But by far the most important reason for adding a hint of bias into any narrator in my opinion, is that sanitized neutrality is boring, (apologies to any Swiss out there – I'm sure that Switzerland is a perfectly interesting country once you get to know it) both boring to write as well as being boring to read. As you write your AAR, events will take place and characters – historical and fictional – will move in and out of the limelight, and your readers will respond to this. They will take sides, as any avid spectator of theatrical or sporting pursuits often do, and with great gusto. Your readers will cheer for the heroes and boo at the villains, or, depending on how complex your characters are, they'll at times boo for the heroes and cheer for the villains. When it comes to war – a central element of all Paradox games – they'll want your side to do well and your enemies to do poorly – but not too poorly. If your AAR has a political focus, or is in some way Interactive, they'll support particular political parties and factions too, barracking for one side and shouting down their rivals in the process. All of this when done in an atmosphere of good nature and fun helps to add spice to an AAR: it encourages your readers to comment and engage further with the story you're trying to tell, and as any late 19th Century/early 20th*Century street-spruiking salesman worth his salt will tell you, crowds attract crowds. A steady flow of comments can mean the difference between life and death for any AAR – we all know that – so why not encourage your readers to take a side and barrack along?

Now you may well think that taking an impartial stance helps your readers to think for themselves, to understand both sides of the metaphorical story. This isn't the case in my view for two reasons: the first is that your average denizen of AARland is far more intelligent than your average human being, and thus is perfectly capable of thinking for themselves without the author having to do so for them. The second is that by using an obviously biased narrator, you are actually encouraging your readers to question your narrator precisely because they are intelligent, freethinking individuals to begin with, and such individuals are more prone to both noticing when something is “not-quite-right”, so to speak, and openly questioning why that might be the case, than others. Readers are more likely to question the motivations of characters when they feel they aren't entirely being honest when they feel that they are, and as the great PrawnStar himself once said in an AARlander article past (to paraphrase) AARs are in fact a form of dialogue between author and reader. What better way is there to engage in dialogue than to question, and to provoke questions?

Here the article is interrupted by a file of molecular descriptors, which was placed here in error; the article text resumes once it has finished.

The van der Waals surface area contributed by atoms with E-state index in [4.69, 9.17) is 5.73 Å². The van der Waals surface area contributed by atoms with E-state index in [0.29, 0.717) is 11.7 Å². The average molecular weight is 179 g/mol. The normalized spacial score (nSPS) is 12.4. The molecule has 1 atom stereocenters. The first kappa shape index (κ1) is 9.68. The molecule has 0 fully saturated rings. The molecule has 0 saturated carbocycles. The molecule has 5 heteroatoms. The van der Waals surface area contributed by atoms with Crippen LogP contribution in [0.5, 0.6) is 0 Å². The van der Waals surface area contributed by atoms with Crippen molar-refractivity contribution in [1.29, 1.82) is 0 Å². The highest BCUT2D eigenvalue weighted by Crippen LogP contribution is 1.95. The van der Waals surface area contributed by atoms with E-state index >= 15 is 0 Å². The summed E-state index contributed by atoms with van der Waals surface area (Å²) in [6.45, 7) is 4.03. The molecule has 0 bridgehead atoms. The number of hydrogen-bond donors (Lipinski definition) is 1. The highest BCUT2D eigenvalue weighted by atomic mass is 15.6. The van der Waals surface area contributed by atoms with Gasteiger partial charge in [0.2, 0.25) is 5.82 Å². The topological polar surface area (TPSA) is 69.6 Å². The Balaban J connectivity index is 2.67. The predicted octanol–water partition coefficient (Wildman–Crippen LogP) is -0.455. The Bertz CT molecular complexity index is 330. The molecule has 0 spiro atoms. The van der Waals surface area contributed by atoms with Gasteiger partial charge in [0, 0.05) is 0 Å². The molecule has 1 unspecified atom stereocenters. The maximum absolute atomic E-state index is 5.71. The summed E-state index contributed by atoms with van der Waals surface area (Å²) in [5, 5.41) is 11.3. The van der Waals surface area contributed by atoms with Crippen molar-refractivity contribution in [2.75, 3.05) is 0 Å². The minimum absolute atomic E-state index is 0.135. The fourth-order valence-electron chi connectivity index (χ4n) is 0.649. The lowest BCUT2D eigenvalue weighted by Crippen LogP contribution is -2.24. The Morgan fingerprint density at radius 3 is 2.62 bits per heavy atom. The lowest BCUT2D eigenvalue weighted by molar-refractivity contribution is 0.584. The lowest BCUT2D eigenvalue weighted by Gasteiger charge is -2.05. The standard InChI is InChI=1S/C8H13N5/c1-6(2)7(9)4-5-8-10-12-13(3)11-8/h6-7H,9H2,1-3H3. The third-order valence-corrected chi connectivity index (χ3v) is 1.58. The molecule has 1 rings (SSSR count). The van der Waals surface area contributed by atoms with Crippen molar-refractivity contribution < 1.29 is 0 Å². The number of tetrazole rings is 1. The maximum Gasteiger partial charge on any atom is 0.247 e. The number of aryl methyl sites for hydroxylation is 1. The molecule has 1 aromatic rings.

The literary device of the “unreliable narrator” is a familiar one with a long and varied history in theatre and in literature, but, while the concept is not uncommonly seen in narrative AARs, rarely do we see the unreliable narrator feature in a historybook AAR. By writing this brief and one may say, biased, article, I hope to provoke some thought and discussion amongst historybook AAR authors – and perhaps of some other genres as well – about how they think about, treat and utilise their respective narrators in their current AARs and future projects. I for one hope to see the concept of the narrator as character feature in more and more historybook AARs in the future.
 
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A long time ago, he was famous for his Polish AAR in the HOI3 forum. However, while most will still remember that AAR, he has moved to the CK2 AAR Forum. Where he is currently very active with a lot of AAR’s. So here I present you, Siempie78!